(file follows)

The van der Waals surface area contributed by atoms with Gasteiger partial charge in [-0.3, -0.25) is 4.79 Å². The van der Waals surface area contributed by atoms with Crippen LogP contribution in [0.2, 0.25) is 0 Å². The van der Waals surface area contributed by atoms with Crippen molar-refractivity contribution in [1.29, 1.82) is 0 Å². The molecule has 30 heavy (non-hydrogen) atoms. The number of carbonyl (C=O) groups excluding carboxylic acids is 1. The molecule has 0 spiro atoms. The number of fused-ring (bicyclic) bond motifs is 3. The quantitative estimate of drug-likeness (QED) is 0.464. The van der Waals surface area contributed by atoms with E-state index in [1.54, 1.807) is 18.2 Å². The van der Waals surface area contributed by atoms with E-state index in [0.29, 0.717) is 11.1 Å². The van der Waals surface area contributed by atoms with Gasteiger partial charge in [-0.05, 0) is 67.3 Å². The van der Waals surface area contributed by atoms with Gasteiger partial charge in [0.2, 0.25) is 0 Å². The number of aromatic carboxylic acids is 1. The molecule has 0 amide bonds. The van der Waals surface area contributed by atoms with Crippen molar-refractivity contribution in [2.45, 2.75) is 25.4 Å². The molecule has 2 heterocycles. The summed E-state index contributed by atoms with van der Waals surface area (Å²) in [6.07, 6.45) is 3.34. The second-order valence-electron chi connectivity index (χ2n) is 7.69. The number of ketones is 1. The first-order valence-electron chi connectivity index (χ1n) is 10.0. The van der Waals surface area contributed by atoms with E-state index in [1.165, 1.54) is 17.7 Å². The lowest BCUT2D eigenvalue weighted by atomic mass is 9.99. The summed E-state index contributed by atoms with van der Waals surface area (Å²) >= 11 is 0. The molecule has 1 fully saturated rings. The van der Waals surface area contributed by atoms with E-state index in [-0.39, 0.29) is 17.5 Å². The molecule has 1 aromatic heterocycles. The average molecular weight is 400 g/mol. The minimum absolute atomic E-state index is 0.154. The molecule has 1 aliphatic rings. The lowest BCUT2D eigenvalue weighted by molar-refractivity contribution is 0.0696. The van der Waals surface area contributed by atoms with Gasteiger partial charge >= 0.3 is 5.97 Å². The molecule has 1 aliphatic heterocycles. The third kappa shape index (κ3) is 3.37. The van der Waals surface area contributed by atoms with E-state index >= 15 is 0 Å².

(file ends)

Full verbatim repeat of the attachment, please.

The van der Waals surface area contributed by atoms with Gasteiger partial charge in [-0.3, -0.25) is 4.79 Å². The van der Waals surface area contributed by atoms with Crippen LogP contribution in [0.2, 0.25) is 0 Å². The van der Waals surface area contributed by atoms with Crippen molar-refractivity contribution in [1.29, 1.82) is 0 Å². The molecule has 30 heavy (non-hydrogen) atoms. The number of carbonyl (C=O) groups excluding carboxylic acids is 1. The molecule has 0 spiro atoms. The number of fused-ring (bicyclic) bond motifs is 3. The quantitative estimate of drug-likeness (QED) is 0.464. The van der Waals surface area contributed by atoms with E-state index in [1.54, 1.807) is 18.2 Å². The van der Waals surface area contributed by atoms with E-state index in [0.29, 0.717) is 11.1 Å². The van der Waals surface area contributed by atoms with Gasteiger partial charge in [-0.05, 0) is 67.3 Å². The van der Waals surface area contributed by atoms with Gasteiger partial charge in [0.2, 0.25) is 0 Å². The number of aromatic carboxylic acids is 1. The molecule has 0 amide bonds. The van der Waals surface area contributed by atoms with Crippen molar-refractivity contribution in [2.45, 2.75) is 25.4 Å². The molecule has 2 heterocycles. The summed E-state index contributed by atoms with van der Waals surface area (Å²) in [6.07, 6.45) is 3.34. The second-order valence-electron chi connectivity index (χ2n) is 7.69. The number of ketones is 1. The first-order valence-electron chi connectivity index (χ1n) is 10.0. The van der Waals surface area contributed by atoms with E-state index in [1.165, 1.54) is 17.7 Å². The lowest BCUT2D eigenvalue weighted by atomic mass is 9.99. The summed E-state index contributed by atoms with van der Waals surface area (Å²) >= 11 is 0. The molecule has 1 fully saturated rings. The van der Waals surface area contributed by atoms with E-state index in [-0.39, 0.29) is 17.5 Å². The molecule has 1 aromatic heterocycles. The average molecular weight is 400 g/mol. The minimum absolute atomic E-state index is 0.154. The molecule has 1 aliphatic rings. The lowest BCUT2D eigenvalue weighted by molar-refractivity contribution is 0.0696. The van der Waals surface area contributed by atoms with Gasteiger partial charge >= 0.3 is 5.97 Å². The molecule has 1 aliphatic heterocycles. The third kappa shape index (κ3) is 3.37. The van der Waals surface area contributed by atoms with E-state index >= 15 is 0 Å².